Vinegar makes the top four must have pantry items to invest in. Technically, any food that can produce alcoholic fermentation can be used to make vinegar, however, the mighty grape and apples make the best vinegars. Just as it is with oil, there are many vinegars to choose from. To start I recommend an aged balsamic vinegar from Modena, Italy. This is not made from wine, rather the grapes are pressed into a thick syrup which is later aged in a variety of different wooden casks. Like wine, the flavors develop with age taking on characteristics of the woods. The results can be an unbelievably thick syrup that balances the sharpness a vinegar with the developed sweetness of the natural sugars and the nuances of the woods.
One warning when buying balsamic vinegar. If the label says ‘balsamic condimento’ just know that is not the same as traditional balsamic vinegar. Look for the labels that say Aceto Balsamico Tradizionale di Modena.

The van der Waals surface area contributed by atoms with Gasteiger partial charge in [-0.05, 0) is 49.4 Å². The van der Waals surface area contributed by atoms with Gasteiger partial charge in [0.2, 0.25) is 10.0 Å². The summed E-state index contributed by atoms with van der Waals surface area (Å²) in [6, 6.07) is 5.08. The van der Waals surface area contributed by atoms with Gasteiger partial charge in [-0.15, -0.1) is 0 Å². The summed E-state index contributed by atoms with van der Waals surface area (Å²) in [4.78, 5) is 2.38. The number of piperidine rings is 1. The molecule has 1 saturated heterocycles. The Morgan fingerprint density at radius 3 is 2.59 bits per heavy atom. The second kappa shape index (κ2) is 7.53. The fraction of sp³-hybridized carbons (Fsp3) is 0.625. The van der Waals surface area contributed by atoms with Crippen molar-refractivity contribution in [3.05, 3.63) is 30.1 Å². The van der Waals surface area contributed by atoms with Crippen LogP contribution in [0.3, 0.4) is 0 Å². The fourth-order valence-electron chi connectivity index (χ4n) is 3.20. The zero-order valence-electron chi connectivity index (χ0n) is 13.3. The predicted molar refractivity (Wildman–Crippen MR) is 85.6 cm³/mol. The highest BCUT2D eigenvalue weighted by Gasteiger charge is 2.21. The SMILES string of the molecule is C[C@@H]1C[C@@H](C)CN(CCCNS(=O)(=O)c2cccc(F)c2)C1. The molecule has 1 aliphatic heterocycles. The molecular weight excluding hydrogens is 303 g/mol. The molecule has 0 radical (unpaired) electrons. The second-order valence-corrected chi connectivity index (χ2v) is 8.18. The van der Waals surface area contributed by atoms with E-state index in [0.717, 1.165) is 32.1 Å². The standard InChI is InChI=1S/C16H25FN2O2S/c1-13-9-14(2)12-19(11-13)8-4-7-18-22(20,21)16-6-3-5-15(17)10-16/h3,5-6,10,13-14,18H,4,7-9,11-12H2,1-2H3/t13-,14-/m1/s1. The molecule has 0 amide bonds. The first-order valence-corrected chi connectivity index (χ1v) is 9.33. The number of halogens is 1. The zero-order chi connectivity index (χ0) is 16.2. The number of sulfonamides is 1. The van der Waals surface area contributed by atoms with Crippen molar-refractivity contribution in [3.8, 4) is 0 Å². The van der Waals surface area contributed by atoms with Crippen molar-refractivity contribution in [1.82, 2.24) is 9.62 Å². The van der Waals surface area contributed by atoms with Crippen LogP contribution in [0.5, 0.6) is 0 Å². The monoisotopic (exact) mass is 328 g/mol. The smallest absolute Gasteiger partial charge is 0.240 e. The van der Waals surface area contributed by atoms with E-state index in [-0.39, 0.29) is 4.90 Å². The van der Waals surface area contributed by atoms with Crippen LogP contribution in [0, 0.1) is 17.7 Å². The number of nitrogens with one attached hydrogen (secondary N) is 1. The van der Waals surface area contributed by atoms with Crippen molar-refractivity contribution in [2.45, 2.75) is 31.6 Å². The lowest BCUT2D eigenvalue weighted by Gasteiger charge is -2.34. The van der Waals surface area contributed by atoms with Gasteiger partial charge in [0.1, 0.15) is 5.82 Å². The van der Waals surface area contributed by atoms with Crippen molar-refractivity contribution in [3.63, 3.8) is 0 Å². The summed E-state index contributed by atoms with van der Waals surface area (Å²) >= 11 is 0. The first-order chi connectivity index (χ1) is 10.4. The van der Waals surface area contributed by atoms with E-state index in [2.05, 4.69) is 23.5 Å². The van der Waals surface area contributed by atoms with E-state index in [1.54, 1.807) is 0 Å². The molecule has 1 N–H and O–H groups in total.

By investment I mean spend what you can on the oldest one you can afford. It’s completely worth it since at any given time you will literally only need a few drops of this versatile condiment. It has a very long shelf-life too if stored correctly. Try a few drops on perfectly ripe sliced tomatoes with a sprinkle of fleur de sel (sound familiar - olive oil used in the very same way). Or often seen served with strawberries for dessert. Once you’ve had a truly delicious aged balsamic, you’ll start thinking of ways to use it. You can also get a younger aged balsamic to combine with its’ best friend, oil.